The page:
Everything You Need to Know About NPS
As of 2021, there were an estimated 333 million businesses in existence worldwide. Whether they’re a large corporation or a local business serving their community, there is one thing that these companies should have in common: a drive to improve customer satisfaction.
Any CEO who understands what’s good for their business will agree that their two most important assets are their customers and employees. Finding a way for leaders to measure how customers feel after visiting a store and interacting with their employees and whether this is positively affecting overall profits can only be a good thing.
A popular approach for learning this information is to measure Net Promoter Score, or NPS. If you want to understand how it works, we’re here to help. Read on to learn everything you need to know about NPS.
What is NPS?
NPS, otherwise known as Net Promoter Score, is a metric that measures customer loyalty, which is essential to the long-term success of a business.
The term ‘Promoter’ refers to an individual who highly values a brand or business they have visited. It makes sense to assume that if a customer enjoys visiting a particular business and values its services or products, then they’re more likely to visit them again. This is the ideal situation for any company, leading to regular revenue, customer loyalty and brand advocacy.
NPS reviews were originated by Fred Reichheld and his team at Bain & Company, who interviewed thousands of people from different market sectors to learn about their loyalty to particular businesses. The results of these questions revealed that a good NPS score directly correlated to high levels of growth within a company, which has led to this review system being adopted by businesses worldwide.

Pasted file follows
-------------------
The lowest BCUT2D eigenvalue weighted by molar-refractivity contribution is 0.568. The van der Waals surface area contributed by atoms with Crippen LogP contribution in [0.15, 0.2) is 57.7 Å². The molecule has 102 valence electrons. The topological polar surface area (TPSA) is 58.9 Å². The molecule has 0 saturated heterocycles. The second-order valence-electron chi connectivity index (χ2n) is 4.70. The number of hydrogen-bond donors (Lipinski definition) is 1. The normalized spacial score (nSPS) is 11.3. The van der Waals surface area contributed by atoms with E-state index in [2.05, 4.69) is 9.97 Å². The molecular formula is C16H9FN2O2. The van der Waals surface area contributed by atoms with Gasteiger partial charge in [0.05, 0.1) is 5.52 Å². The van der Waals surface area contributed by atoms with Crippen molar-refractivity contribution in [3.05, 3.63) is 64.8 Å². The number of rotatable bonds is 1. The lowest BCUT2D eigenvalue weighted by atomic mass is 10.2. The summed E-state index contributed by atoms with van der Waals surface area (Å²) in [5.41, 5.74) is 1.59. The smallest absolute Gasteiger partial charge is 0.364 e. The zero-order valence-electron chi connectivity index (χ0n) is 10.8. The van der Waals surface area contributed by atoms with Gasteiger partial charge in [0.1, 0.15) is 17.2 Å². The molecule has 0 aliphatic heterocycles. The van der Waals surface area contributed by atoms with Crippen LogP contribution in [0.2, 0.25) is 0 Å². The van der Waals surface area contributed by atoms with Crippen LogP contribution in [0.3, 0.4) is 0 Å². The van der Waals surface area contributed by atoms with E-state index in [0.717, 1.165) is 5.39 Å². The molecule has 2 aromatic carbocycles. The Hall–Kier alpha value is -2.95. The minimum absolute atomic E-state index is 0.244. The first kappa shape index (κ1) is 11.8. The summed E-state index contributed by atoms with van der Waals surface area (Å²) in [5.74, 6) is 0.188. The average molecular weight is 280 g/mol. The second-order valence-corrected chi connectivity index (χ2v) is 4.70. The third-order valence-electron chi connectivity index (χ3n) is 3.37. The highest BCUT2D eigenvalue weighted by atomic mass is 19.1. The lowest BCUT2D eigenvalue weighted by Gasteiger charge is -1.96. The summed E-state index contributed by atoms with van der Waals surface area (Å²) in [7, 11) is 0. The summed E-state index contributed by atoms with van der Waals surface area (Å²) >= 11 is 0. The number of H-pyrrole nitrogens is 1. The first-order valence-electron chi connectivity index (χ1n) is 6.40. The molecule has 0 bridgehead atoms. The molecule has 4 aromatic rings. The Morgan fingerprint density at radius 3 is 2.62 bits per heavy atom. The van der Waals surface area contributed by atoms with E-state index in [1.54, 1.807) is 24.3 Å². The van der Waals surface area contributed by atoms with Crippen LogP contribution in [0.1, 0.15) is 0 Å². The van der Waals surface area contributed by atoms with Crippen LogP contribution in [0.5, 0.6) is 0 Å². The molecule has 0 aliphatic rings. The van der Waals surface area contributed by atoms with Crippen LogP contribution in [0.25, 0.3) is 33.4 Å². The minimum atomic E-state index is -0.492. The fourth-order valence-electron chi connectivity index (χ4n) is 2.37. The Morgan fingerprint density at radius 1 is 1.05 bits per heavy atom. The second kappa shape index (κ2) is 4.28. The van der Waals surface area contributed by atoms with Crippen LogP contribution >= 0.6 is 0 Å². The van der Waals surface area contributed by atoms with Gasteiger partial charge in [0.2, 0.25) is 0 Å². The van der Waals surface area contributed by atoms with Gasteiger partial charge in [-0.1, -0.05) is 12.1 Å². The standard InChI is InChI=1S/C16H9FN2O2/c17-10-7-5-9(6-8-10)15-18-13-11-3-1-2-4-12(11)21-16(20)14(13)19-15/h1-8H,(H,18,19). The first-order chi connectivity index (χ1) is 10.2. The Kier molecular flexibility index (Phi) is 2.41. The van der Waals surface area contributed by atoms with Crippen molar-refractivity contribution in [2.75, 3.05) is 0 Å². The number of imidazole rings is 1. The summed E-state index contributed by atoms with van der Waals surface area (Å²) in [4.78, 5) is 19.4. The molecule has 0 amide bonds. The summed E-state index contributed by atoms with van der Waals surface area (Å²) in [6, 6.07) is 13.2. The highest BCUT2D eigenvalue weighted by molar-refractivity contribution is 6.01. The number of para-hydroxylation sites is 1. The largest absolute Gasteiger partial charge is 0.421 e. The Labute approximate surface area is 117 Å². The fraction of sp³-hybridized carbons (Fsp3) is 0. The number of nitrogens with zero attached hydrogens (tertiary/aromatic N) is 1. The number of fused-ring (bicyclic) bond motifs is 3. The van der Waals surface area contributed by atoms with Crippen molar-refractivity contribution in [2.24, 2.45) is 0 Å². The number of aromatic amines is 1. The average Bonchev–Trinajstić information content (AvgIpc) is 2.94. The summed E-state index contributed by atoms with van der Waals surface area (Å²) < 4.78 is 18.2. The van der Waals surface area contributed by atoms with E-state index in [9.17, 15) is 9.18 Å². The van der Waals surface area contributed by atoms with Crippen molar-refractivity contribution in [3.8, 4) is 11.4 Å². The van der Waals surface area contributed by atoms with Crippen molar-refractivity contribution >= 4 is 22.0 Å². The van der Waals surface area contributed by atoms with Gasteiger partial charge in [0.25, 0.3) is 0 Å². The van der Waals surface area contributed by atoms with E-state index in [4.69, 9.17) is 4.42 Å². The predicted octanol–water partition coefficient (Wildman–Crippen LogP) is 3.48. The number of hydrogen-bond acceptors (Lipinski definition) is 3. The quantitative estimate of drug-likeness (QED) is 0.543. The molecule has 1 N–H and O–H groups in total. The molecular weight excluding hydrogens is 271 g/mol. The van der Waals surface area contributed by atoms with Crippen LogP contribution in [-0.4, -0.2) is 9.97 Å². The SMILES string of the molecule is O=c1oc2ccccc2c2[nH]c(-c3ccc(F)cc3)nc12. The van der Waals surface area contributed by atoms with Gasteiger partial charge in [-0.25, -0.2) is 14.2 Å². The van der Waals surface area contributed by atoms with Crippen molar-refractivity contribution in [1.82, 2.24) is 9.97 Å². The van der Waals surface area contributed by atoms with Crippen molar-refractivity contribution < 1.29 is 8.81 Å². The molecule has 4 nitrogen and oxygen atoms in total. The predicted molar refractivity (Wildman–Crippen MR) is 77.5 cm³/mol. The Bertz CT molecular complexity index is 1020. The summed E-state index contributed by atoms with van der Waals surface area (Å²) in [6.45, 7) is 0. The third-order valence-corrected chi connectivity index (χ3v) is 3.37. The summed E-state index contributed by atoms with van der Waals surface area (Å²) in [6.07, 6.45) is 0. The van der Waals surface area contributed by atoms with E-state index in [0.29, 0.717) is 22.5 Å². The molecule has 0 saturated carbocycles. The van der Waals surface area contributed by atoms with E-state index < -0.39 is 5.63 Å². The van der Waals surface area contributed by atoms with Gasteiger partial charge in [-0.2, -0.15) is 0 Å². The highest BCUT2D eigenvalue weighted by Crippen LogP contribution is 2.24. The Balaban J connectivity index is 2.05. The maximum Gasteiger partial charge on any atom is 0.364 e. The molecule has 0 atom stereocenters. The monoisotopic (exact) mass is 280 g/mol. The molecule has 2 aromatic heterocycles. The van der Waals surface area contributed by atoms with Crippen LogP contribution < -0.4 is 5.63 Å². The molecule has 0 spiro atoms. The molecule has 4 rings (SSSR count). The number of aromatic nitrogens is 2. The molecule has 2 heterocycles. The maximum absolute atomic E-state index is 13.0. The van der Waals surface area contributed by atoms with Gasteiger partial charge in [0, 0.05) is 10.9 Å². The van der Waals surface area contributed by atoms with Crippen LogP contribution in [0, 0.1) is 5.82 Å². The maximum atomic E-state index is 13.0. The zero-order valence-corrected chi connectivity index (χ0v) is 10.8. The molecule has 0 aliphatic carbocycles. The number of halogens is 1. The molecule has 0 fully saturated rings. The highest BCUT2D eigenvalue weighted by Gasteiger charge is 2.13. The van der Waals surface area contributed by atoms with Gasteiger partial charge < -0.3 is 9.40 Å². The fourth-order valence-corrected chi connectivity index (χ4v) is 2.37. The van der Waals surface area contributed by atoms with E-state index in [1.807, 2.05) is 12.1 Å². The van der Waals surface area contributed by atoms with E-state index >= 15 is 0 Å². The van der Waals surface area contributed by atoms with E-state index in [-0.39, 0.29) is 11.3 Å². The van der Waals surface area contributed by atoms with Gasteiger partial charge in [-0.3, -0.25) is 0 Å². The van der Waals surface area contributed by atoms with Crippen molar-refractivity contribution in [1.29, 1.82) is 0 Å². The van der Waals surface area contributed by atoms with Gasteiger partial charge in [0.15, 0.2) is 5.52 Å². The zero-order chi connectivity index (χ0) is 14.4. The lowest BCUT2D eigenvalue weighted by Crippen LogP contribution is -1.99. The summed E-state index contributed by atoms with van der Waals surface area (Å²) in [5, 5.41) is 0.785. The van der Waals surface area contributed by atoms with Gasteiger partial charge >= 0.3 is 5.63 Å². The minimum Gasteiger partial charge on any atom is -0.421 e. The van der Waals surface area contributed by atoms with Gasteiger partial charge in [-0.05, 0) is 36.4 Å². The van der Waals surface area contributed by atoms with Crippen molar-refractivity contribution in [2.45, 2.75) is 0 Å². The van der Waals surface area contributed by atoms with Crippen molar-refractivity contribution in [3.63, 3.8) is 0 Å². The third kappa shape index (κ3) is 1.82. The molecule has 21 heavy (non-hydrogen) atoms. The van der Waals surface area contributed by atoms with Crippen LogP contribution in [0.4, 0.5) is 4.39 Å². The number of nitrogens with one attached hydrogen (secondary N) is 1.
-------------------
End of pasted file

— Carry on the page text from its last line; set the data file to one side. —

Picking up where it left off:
How Does NPS Work?
To use NPS within your business, you need to set up a two-minute questionnaire that will ask your customers one question – something that helps you understand how likely each customer would be to promote your brand to their family and friends. A common example of an NPS question would be “On a scale of 0-10, how likely is it that you would recommend our company/product/service to a friend or colleague?”.
There are several different methods you can try to share a link to your NPS questionnaire. One common option is to encourage purchasing customers to respond using a printed section at the bottom of a receipt, with either an email being provided or a URL leading to a webpage where the questionnaire is hosted.
Anyone who views your NPS questionnaire will be able to provide a score between 0-10, without the opportunity to provide any other feedback or comments. Depending on the score they submit, every customer will be placed into one of the following three categories:
- Promoters – Anyone who provides a score of either 9 or 10 is classed as a promoter, meaning that they’re more likely to spend more money at your store, be a loyal customer and recommend your business to their family and friends.
- Passives – Those who score between 7-8 are referred to as passive, meaning that they’re currently satisfied but could be tempted to switch to one of your competitors.
- Detractors – Scores that are 6 or lower are known as detractors, which refer to customers who are dissatisfied with their experience and are therefore more likely to respond negatively when your brand is name-dropped.